3 Practices to Calm An Anxious MindAnxiety affects all of us in varying degrees. You don’t have to be diagnosed with a clinical disorder to feel its insidious or intrusive effects. Fortunately, there are many ways to ease anxiety healthfully.

Mindfulness is one effective practice that helps to relax the mind and body. According to Jeffrey Brantley, M.D., and Wendy Millstine, NC, in their book Daily Meditations for Calming Your Anxious Mind, mindfulness is:

… an awareness that is sensitive, open, kind, gentle and curious. Mindfulness is a basic human capacity. It arises from paying attention on purpose in a way that is nonjudging, friendly and does not try to add or subtract anything from whatever is happening.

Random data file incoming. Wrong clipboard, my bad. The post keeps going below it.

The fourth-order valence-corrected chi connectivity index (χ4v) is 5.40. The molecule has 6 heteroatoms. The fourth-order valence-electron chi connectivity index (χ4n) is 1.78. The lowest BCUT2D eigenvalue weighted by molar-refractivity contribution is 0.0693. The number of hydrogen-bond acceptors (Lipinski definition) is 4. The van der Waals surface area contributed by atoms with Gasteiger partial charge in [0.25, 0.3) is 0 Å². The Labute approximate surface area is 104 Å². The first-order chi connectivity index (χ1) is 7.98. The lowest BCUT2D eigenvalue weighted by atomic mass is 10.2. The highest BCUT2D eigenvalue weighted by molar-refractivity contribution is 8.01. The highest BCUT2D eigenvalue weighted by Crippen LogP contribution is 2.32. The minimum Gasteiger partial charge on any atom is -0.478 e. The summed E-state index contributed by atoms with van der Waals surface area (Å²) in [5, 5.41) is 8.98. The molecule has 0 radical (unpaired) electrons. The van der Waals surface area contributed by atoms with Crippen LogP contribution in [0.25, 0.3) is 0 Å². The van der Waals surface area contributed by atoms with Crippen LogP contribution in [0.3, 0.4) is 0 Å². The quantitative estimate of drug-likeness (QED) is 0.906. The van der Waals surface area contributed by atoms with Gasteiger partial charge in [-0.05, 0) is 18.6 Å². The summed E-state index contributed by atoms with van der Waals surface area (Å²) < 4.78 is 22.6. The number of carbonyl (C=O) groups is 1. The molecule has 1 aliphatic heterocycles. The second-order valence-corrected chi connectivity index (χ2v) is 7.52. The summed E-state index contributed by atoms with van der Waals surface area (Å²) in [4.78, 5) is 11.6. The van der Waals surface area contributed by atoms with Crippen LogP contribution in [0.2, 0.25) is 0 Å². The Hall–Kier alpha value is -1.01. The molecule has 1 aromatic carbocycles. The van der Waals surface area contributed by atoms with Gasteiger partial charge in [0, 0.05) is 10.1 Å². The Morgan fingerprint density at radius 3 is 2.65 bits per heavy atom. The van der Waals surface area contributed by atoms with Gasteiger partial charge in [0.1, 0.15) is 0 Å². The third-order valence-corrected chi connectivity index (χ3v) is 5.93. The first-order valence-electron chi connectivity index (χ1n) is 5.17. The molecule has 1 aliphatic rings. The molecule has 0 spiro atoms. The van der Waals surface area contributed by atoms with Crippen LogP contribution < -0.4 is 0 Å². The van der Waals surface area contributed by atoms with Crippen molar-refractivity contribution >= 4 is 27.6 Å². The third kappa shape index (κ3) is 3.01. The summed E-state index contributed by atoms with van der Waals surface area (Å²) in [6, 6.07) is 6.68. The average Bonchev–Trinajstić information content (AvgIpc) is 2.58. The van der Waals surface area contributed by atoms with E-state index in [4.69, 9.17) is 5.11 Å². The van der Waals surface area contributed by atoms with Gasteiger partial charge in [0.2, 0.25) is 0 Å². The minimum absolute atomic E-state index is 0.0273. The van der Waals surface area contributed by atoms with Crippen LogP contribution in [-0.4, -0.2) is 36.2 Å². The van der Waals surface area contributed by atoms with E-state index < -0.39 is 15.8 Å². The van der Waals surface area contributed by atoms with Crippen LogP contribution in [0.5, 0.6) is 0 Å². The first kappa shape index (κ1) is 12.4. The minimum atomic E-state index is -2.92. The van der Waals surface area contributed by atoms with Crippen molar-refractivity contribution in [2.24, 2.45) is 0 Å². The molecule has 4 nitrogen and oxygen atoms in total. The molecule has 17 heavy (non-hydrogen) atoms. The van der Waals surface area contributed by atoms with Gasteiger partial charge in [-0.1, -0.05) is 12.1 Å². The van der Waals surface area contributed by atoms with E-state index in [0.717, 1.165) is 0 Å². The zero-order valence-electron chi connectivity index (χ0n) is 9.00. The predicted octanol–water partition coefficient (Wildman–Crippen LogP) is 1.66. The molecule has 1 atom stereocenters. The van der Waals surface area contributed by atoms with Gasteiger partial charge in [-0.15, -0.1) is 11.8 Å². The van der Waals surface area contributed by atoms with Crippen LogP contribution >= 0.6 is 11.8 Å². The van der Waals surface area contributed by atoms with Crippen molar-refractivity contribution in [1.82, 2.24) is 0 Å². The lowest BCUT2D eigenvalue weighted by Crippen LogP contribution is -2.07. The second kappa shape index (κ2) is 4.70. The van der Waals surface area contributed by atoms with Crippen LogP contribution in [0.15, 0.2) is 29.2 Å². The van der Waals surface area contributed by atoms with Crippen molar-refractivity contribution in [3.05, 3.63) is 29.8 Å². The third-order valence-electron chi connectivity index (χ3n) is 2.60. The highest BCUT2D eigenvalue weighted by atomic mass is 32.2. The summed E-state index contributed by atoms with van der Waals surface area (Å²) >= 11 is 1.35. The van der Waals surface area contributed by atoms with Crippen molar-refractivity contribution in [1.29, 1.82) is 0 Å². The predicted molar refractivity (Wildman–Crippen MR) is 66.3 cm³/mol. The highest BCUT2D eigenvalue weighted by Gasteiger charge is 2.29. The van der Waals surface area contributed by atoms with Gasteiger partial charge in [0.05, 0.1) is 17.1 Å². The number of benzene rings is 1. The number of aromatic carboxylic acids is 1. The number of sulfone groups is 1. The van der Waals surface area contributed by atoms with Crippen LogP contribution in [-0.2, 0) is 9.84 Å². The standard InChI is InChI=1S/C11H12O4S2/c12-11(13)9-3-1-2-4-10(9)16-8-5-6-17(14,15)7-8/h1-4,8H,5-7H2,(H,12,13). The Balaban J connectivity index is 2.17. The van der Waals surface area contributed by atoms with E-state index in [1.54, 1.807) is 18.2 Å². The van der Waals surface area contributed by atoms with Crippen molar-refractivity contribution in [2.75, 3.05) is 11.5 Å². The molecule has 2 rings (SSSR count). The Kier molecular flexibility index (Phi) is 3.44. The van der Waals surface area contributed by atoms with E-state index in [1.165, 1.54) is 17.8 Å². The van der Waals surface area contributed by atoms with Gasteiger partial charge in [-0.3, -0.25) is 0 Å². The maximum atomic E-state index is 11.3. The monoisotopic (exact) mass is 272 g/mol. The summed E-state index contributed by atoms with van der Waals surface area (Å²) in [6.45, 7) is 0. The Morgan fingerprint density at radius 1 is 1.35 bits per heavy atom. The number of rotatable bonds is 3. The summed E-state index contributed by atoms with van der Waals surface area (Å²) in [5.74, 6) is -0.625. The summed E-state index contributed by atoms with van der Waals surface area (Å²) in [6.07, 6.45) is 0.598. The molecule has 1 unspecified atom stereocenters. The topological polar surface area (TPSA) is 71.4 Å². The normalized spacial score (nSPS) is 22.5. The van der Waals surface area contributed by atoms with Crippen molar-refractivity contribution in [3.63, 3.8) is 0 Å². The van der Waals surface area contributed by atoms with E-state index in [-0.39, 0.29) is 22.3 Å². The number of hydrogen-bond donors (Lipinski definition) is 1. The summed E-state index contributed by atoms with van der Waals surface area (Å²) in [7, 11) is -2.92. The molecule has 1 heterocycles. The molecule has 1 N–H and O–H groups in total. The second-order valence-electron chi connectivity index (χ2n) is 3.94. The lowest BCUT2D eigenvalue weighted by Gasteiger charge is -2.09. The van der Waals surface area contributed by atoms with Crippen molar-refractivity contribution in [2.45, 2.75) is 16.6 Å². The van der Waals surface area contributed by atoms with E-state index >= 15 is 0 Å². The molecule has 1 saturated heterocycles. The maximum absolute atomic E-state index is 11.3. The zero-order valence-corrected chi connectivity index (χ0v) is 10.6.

In their book, Brantley and Millstine offer a variety of valuable meditations or practices that are based on mindfulness. They suggest practicing these meditations daily no matter how you’re feeling. You can start by devoting several minutes a day and working your way to 20 or 30 minutes.

The most important aspect of meditation is your attitude. According to Jon Kabat-Zinn, a scientist and meditation teacher who developed Mindfulness-Based Stress Reduction, there are seven attitudes that form the foundation of mindfulness practice: “nonjudging, patience, beginner’s mind, trust, nonstriving, acceptance and letting go.”

Brantley and Millstine define these attitudes in their book:

  • Nonjudging or nonstriving: practicing without expecting change to occur.
  • Patience: being patient toward yourself and your body when it becomes restless during meditation.